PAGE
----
1. Frazen
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    Frazen Member

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    How can i improve my vocabulary and word choice?

    Discussion in 'Word Mechanics' started by Frazen, Jul 23, 2015.

    Hi folks,
    I like to extend my vocabulary bank for writing. I know well that by memorizing dictionaries or by vocabulary games, you won't learn how to use the word in you own writing. I use very little of the vocabulary I know... I am wondering if there is a way to activate them. So that I know when and where the word is used and in what kind of prose.
    I've heard one method, that is to read a fine piece of prose and then without looking at it, try to write what you remember on a paper and them compare them to see what especial words the prose has used that you have not.
    Do you know any other method?
    Thank you.
     
  2. Lewdog
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    Lewdog Come ova here and give me kisses! Supporter Contributor

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    All I can tell you is to read read read. If you get to a word you are not sure of, look it up. Read the classics like The Great Gatsby, Animal Farm, and The Catcher in the Rye. Those three give you a well rounded group.
     
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  3. tasjess
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    tasjess Active Member

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    Poetry. Not just highbrow stuff, Ogden Nash and Edward Lear are accessible, hilarious and use words so skillfully. Vocab exercises don't really extend to natural use of words, but reading and seeing them in context makes them a part of you.
     
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  4. Aaron DC
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    Aaron DC Contributing Member

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    +1 to reading.

    You may also find some value in word games -- scrabble, words with friends, etc.
     
  5. DeadMoon
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    DeadMoon Contributing Member Contributor

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    The one thing I like about reading on-line is that it is so easy to look an unknown word up. All I have to do is highlight it and left click the mouse, there is an option (at least on my computer) to look the word up on-line or in a dictionary.
     
  6. Aaron DC
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    Aaron DC Contributing Member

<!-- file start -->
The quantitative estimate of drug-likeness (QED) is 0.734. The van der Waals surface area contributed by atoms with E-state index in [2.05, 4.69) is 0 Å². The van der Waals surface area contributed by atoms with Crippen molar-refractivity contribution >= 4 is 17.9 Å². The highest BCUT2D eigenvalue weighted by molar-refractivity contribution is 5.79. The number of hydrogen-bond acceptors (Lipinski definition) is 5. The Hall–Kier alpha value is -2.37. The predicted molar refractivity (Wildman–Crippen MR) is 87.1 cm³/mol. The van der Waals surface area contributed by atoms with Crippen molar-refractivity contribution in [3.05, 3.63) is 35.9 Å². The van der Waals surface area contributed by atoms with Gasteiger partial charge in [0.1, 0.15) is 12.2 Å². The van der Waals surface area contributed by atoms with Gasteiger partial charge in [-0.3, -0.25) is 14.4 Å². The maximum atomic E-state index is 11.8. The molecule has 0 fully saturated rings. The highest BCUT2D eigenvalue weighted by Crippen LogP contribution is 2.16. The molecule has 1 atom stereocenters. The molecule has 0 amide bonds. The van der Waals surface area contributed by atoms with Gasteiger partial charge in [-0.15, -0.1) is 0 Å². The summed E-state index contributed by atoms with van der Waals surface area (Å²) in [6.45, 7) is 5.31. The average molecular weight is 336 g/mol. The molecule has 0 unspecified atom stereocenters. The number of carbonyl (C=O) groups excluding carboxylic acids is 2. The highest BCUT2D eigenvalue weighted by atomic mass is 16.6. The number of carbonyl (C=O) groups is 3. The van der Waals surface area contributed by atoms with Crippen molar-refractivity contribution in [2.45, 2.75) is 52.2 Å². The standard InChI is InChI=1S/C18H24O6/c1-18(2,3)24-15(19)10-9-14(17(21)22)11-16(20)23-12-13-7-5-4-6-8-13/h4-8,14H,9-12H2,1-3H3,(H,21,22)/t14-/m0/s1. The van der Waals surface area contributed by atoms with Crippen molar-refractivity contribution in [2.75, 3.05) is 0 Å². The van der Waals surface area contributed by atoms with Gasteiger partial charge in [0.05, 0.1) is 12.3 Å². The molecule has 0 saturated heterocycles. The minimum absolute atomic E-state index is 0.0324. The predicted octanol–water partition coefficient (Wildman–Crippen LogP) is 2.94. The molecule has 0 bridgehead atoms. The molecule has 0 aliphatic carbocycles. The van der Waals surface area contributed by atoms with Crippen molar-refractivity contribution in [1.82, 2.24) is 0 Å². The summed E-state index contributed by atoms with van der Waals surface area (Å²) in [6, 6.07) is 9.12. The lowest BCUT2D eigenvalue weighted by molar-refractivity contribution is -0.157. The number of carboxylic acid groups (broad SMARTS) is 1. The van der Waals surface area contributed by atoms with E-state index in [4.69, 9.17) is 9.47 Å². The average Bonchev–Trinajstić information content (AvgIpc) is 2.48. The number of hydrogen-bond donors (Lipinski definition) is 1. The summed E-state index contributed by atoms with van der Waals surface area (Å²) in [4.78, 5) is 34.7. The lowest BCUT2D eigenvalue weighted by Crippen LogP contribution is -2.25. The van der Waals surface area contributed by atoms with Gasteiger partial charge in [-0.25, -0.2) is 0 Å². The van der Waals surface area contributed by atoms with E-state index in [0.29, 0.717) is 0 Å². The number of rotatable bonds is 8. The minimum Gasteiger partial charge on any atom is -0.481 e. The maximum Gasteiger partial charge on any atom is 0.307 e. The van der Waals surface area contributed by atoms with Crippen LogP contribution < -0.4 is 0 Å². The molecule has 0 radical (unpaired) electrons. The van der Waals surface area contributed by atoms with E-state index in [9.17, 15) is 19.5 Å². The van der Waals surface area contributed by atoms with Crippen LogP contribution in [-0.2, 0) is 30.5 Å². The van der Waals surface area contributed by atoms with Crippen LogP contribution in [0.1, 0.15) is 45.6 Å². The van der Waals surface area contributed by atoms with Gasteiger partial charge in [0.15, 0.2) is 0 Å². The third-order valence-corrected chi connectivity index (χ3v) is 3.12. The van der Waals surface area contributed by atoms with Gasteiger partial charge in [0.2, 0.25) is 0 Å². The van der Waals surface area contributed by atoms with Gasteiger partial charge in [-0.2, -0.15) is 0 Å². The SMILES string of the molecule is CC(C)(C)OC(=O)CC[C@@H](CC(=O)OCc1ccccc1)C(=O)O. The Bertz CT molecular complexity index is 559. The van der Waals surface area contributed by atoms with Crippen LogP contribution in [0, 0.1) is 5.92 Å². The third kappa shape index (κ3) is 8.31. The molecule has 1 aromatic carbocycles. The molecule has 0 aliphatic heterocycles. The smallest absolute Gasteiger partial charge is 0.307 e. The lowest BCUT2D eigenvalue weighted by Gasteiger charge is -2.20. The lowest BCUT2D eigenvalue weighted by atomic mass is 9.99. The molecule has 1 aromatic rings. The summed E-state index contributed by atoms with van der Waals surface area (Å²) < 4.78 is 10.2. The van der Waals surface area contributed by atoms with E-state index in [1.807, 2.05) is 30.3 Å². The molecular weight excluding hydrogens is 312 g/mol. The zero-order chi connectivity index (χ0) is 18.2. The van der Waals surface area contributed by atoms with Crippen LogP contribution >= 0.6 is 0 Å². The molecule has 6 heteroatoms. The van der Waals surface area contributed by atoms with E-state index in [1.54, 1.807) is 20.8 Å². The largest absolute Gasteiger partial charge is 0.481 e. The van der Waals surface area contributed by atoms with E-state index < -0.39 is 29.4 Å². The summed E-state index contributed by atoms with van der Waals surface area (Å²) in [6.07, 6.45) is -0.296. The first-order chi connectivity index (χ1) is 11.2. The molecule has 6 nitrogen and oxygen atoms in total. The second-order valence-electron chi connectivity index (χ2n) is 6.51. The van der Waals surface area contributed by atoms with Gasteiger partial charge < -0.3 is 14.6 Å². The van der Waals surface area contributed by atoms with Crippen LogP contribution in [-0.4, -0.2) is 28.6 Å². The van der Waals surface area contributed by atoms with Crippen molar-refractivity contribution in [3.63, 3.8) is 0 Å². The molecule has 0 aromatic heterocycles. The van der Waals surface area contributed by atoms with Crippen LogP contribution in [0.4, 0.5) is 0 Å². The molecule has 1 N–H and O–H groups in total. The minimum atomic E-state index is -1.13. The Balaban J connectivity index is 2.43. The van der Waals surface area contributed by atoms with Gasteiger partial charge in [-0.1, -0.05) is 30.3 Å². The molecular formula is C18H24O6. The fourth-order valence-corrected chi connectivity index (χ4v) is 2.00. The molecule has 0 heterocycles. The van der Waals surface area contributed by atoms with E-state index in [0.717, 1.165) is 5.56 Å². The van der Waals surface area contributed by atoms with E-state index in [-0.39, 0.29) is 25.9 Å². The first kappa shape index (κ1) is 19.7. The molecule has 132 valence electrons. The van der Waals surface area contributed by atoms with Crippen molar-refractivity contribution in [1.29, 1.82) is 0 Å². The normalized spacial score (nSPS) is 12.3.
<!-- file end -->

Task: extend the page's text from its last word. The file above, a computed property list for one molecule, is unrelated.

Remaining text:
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    Right click the highlighted word and you can search google for it. Use that all the time. :agreed:
     
  7. CJT
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    CJT Member

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    One thing that I would suggest is to go to the Critique section.

    Although I absolutely agree with the reading of as much as you can, you will find that by also critiquing the work of others, you really analyse it, and by doing so, see the structure of the sentencing, feel the rhythm of that structure and the use of words, and have a chance to pick up on all of it. Also, you get to feel what works for you, or not. I'm new to this forum, and still lurking the forums, jumping in here and there, but have spent considerable time in the Crit pages. I'm going to start posting more crits, now that I feel comfortable with what to/not to put, but by lurking over there, I feel that I am learning so much from reading work, and other crits; the discussion around the points brought up, and seeing the revisions, can really help!

    Also, don't read/critique just your favourite genre, branch out and enjoy the plethora of wonderous wordsmiths there are to learn form. :ohno::bigsmile:
    Especially if your aim is to pick up on words and structures.:crazy:
     
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  8. CJT
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    CJT Member

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    I love reading on the Kindle, just move the cursor to the front of the word, and the definition pops up (I have the older Keyboard Kindle)! It made reading Stephen R. Donaldson's Thomas Covenant Chronicles so much easier and enjoyable than the first time, with a dictionary (he seems to use the most ambiguous words he can lay his Thesaurus to, sometimes!)
     
    Last edited: Jul 23, 2015
  9. Aaron DC
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    Aaron DC Contributing Member

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    I have the Sony eReader and it does the same thing only as if it were drunk and hard of hearing - slow and non responsive and misses the word more often than not.